I attended the 2013 Sustainable Business Network Awards at the Auckland War Memorial Museum on November 21.
Having never been before, I wasn't sure what to expect - would this be a bunch of happy, fluffy hippies, or was this a 'serious' business event with some credible ideas being profiled?
I was pleased to find it was a mix.
Yes, the people were happy (a good thing), and while they were all definitely on the greener side of the colour wheel, the finalists and award winners were tackling some big, challenging and meaty problems while managing to stay optimistic and innovative along the way.
Ideas like Waikato-based Progressive Group's 'WoodWeta', a fuel-efficient machine that can take the millions of tons of forest residue left to rot on skids, or in landfill (mainly stumps, bamboo, and flax) each year and process it into useable biomass.
BioBrew, in Kaka Point, has have developed organic microbial products for the agricultural sector - eliminating the need for antibiotics and synthetic fertilisers.
Farmers in Waikato, Taranaki and Bay of Plenty are using its products with impressive results.
I also loved how The Nappy Lady (Kate Meads) from Katikati has made it her business mission to encourage the return to cloth nappies and save landfills from millions of disposable nappies.
As I listened to their presentations and acceptance speeches, I wondered what role business mentorship had played in the development of the growing and innovative companies.
I chatted to some business owners about it, asking questions like, 'Have you had a business mentor/coach? Did you find this helpful in growing your business? Would you recommend it to others?' and got interesting responses.
Angela, from WoodWeta, said they tried a couple of options for mentorship/independent advisors early on but gave up as nothing had gelled.
"We ended up doing our own thing - figuring it out as we went," she said.
"We are considering looking into mentorship again but the key will be to find someone who shares our philosophy and can help us head in the right direction."
BioBrew co-founder Andre said its customers have become mentors of sorts. "They've taken ownership of the product and guided us as to how they need it developed in order to serve them better.
"We consider our customers our mentors."
It seems the Kiwi DIY nature leads many business owners to seek out other ways of mentorship than the traditional method of working with a coach.
Others I've spoken to during recent weeks have given a different perspective. Chiropractor Yvonne in Auckland says her business mentor sorts out in one hour what might take her weeks to achieve.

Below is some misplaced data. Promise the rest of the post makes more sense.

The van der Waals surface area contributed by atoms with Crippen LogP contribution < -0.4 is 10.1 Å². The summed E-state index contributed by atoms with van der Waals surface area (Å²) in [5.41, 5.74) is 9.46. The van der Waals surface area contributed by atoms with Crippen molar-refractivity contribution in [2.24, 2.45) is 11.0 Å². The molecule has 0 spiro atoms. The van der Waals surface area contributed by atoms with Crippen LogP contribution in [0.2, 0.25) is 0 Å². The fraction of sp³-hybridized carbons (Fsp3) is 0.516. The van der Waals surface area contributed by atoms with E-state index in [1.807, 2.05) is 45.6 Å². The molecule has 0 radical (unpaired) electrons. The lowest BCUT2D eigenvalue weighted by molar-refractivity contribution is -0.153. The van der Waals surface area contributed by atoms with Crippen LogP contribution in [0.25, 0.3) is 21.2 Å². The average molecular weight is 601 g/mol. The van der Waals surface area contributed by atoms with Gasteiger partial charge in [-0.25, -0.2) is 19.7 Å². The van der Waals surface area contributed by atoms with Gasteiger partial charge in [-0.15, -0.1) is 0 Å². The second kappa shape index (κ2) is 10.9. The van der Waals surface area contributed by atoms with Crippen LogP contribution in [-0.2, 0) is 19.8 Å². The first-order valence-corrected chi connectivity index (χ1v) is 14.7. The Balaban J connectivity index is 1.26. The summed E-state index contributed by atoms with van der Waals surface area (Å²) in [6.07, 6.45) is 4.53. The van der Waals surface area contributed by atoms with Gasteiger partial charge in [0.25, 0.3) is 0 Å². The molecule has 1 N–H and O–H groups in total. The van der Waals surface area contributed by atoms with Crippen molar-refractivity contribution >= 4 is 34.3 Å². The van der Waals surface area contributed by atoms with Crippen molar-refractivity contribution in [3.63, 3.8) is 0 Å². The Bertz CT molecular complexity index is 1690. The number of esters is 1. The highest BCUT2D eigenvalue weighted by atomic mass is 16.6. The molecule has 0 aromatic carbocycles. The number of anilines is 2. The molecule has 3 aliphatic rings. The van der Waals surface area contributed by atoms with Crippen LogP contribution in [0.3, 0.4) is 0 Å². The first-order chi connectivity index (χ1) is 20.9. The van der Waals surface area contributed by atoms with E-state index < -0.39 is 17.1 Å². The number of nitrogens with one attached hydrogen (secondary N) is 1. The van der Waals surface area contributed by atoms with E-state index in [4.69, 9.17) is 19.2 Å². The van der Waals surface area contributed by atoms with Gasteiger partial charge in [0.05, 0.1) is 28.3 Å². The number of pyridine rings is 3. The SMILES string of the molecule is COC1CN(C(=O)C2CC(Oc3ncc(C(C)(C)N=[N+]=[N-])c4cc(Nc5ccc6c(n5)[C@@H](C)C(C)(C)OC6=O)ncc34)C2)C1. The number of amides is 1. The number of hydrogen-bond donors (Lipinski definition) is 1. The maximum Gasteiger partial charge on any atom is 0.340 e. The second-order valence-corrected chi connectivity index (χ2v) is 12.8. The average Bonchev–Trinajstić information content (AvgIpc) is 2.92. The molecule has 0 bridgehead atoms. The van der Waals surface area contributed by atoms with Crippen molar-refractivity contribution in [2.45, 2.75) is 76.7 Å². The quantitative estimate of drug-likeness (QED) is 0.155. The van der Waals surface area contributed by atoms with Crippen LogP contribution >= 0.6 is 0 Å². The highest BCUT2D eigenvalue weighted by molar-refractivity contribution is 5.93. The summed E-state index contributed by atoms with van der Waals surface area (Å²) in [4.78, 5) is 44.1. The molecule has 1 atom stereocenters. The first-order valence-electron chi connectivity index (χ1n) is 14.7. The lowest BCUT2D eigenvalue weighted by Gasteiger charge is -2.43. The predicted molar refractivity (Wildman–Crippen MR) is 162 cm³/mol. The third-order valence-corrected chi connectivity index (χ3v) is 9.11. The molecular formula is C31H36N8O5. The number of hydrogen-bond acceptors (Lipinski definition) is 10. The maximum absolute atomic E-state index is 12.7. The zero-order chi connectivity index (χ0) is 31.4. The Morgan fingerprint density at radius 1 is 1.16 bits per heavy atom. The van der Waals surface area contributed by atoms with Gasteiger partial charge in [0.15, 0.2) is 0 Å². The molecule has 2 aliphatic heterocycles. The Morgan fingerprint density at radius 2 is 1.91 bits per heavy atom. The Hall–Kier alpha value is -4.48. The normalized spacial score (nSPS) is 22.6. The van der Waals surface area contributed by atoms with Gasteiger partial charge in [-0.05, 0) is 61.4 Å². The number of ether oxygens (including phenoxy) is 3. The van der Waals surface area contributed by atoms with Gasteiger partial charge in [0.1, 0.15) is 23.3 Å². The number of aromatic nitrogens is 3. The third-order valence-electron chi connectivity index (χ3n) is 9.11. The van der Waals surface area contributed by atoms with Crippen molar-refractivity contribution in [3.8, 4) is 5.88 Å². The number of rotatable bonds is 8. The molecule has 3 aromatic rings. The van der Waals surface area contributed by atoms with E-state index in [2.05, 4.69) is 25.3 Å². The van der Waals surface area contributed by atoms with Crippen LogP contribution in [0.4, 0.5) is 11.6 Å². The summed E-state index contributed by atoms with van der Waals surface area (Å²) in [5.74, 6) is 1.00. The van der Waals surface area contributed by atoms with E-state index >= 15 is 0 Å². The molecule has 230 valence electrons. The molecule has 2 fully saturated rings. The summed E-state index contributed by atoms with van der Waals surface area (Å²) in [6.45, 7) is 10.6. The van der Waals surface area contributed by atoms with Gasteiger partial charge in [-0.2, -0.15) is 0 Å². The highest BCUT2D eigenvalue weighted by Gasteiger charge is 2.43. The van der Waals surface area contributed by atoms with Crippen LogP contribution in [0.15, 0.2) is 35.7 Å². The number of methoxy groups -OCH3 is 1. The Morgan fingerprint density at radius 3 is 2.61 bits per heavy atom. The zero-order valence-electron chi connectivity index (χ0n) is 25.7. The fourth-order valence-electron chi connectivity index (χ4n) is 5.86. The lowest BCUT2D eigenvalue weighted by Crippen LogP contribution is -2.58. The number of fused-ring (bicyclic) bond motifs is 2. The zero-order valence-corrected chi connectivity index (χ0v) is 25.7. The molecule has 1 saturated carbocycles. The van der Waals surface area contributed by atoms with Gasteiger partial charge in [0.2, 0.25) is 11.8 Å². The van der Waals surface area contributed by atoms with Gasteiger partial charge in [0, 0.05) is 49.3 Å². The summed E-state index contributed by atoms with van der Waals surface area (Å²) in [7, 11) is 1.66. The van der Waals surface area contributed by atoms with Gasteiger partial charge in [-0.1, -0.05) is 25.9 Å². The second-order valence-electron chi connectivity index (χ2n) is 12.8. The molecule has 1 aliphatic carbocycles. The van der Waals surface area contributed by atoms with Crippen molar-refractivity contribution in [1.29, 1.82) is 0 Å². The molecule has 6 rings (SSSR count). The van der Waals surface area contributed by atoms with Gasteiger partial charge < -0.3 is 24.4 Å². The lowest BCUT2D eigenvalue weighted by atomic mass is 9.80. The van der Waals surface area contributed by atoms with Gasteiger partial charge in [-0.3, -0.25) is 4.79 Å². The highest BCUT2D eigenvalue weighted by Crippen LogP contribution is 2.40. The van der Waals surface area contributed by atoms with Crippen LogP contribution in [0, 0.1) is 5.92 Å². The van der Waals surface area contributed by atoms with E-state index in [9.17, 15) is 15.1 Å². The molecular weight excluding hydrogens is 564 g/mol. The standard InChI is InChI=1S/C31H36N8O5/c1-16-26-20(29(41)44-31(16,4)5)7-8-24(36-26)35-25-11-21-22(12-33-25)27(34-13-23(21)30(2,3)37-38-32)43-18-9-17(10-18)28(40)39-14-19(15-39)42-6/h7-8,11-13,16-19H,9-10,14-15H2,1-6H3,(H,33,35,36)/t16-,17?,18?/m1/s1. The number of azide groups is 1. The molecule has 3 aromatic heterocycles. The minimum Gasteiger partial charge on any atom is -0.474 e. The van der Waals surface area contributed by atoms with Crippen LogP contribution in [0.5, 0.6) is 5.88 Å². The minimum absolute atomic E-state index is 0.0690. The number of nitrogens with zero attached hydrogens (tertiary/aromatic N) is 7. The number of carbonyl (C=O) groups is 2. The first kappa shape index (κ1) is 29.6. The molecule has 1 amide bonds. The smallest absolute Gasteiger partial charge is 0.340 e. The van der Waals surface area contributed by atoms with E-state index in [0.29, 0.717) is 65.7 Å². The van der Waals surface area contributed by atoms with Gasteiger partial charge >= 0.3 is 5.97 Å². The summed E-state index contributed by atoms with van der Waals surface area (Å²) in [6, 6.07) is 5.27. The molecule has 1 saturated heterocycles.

"I wish I'd got one 20 years ago!"
Christchurch-based web and graphic design company Mint Design has worked with a business coach for nearly two years and gets valuable structure for its growth.
Kate Meads (The Nappy Lady) has seen both sides of the coin - after getting mentorship to develop her business in the early stages, she now volunteers for the Business Mentor New Zealand organisation by helping others learn from her experiences.
I was fascinated to learn about this group, comprising more than 1900 volunteer mentors who charge clients a one-off $150 registration fee.
"It's amazing what you learn from having someone else look at your business, Kate says.
"Someone who says things like 'Have you considered this?' and 'How about we try doing it a different way'.
"You can only think the way you think. Getting another perspective makes a huge difference," she says.
Compared to the 'Action Coach' network and others I've come across, which seem to be more hype than substance, this sounds like a good option for SMEs.
More information can be found at www.businessmentors.org.nz.
My tip? If you think your business could benefit from a mentor, ask a business person you know and admire - someone who has achieved in areas you're aiming for.
You might be surprised at who is willing to help you out if you ask.
Here's to a happy and sunny Christmas for you all and a busy, successful year in 2014.
To kick off the New Year, I'll be looking at ways businesses have resolved to become more sustainable - so if you've got a 'green' resolution for 2014, email me at firstname.lastname@example.org.
More business news on page 13